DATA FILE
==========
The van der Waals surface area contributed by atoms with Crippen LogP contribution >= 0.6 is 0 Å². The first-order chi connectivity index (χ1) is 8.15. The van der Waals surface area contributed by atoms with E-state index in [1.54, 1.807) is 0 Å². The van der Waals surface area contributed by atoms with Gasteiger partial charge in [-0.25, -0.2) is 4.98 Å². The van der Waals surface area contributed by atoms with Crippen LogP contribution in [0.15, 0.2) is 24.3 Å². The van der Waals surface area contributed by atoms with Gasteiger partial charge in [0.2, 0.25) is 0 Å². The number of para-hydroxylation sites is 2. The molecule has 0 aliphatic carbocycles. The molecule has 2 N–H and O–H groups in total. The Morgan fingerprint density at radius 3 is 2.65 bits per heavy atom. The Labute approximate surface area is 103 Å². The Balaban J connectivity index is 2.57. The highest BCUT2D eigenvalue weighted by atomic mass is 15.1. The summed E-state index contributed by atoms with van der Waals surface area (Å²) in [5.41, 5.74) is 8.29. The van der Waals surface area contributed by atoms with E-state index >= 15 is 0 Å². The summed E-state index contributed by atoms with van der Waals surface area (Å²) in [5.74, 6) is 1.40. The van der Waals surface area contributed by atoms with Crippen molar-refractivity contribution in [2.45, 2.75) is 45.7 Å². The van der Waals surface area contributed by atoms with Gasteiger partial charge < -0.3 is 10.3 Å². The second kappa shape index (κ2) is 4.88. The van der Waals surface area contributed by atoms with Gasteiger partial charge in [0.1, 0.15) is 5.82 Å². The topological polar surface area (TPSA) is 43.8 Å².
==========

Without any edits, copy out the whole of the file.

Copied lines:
The van der Waals surface area contributed by atoms with Crippen LogP contribution >= 0.6 is 0 Å². The first-order chi connectivity index (χ1) is 8.15. The van der Waals surface area contributed by atoms with E-state index in [1.54, 1.807) is 0 Å². The van der Waals surface area contributed by atoms with Gasteiger partial charge in [-0.25, -0.2) is 4.98 Å². The van der Waals surface area contributed by atoms with Crippen LogP contribution in [0.15, 0.2) is 24.3 Å². The van der Waals surface area contributed by atoms with Gasteiger partial charge in [0.2, 0.25) is 0 Å². The number of para-hydroxylation sites is 2. The molecule has 0 aliphatic carbocycles. The molecule has 2 N–H and O–H groups in total. The Morgan fingerprint density at radius 3 is 2.65 bits per heavy atom. The Labute approximate surface area is 103 Å². The Balaban J connectivity index is 2.57. The highest BCUT2D eigenvalue weighted by atomic mass is 15.1. The summed E-state index contributed by atoms with van der Waals surface area (Å²) in [5.41, 5.74) is 8.29. The van der Waals surface area contributed by atoms with E-state index >= 15 is 0 Å². The summed E-state index contributed by atoms with van der Waals surface area (Å²) in [5.74, 6) is 1.40. The van der Waals surface area contributed by atoms with Crippen molar-refractivity contribution in [2.45, 2.75) is 45.7 Å². The van der Waals surface area contributed by atoms with Gasteiger partial charge < -0.3 is 10.3 Å². The second kappa shape index (κ2) is 4.88. The van der Waals surface area contributed by atoms with Gasteiger partial charge in [0.1, 0.15) is 5.82 Å². The topological polar surface area (TPSA) is 43.8 Å².